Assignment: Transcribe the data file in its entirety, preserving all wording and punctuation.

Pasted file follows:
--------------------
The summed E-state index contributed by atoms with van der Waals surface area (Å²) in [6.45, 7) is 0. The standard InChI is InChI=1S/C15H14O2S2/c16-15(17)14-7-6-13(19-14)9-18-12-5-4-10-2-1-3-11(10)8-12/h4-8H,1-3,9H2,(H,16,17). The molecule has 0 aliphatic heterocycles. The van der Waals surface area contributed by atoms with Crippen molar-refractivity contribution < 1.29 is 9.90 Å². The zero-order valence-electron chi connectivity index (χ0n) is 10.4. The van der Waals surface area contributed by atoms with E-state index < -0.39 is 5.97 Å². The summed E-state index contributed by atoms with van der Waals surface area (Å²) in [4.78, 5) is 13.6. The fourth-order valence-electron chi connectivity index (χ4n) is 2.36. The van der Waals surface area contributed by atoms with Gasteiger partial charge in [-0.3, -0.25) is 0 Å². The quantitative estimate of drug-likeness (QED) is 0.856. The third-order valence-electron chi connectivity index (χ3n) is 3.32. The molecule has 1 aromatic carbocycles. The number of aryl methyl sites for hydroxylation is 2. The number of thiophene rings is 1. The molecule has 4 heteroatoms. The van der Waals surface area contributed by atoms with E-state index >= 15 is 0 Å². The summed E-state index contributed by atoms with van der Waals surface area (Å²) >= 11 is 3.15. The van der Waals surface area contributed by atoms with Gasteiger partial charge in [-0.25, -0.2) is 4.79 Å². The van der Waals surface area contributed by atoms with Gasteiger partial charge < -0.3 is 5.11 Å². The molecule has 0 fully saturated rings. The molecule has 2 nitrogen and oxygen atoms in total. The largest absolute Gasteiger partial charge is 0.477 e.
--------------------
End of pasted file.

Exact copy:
The summed E-state index contributed by atoms with van der Waals surface area (Å²) in [6.45, 7) is 0. The standard InChI is InChI=1S/C15H14O2S2/c16-15(17)14-7-6-13(19-14)9-18-12-5-4-10-2-1-3-11(10)8-12/h4-8H,1-3,9H2,(H,16,17). The molecule has 0 aliphatic heterocycles. The van der Waals surface area contributed by atoms with Crippen molar-refractivity contribution < 1.29 is 9.90 Å². The zero-order valence-electron chi connectivity index (χ0n) is 10.4. The van der Waals surface area contributed by atoms with E-state index < -0.39 is 5.97 Å². The summed E-state index contributed by atoms with van der Waals surface area (Å²) in [4.78, 5) is 13.6. The fourth-order valence-electron chi connectivity index (χ4n) is 2.36. The van der Waals surface area contributed by atoms with Gasteiger partial charge in [-0.3, -0.25) is 0 Å². The quantitative estimate of drug-likeness (QED) is 0.856. The third-order valence-electron chi connectivity index (χ3n) is 3.32. The molecule has 1 aromatic carbocycles. The number of aryl methyl sites for hydroxylation is 2. The number of thiophene rings is 1. The molecule has 4 heteroatoms. The van der Waals surface area contributed by atoms with E-state index >= 15 is 0 Å². The summed E-state index contributed by atoms with van der Waals surface area (Å²) >= 11 is 3.15. The van der Waals surface area contributed by atoms with Gasteiger partial charge in [-0.25, -0.2) is 4.79 Å². The van der Waals surface area contributed by atoms with Gasteiger partial charge < -0.3 is 5.11 Å². The molecule has 0 fully saturated rings. The molecule has 2 nitrogen and oxygen atoms in total. The largest absolute Gasteiger partial charge is 0.477 e.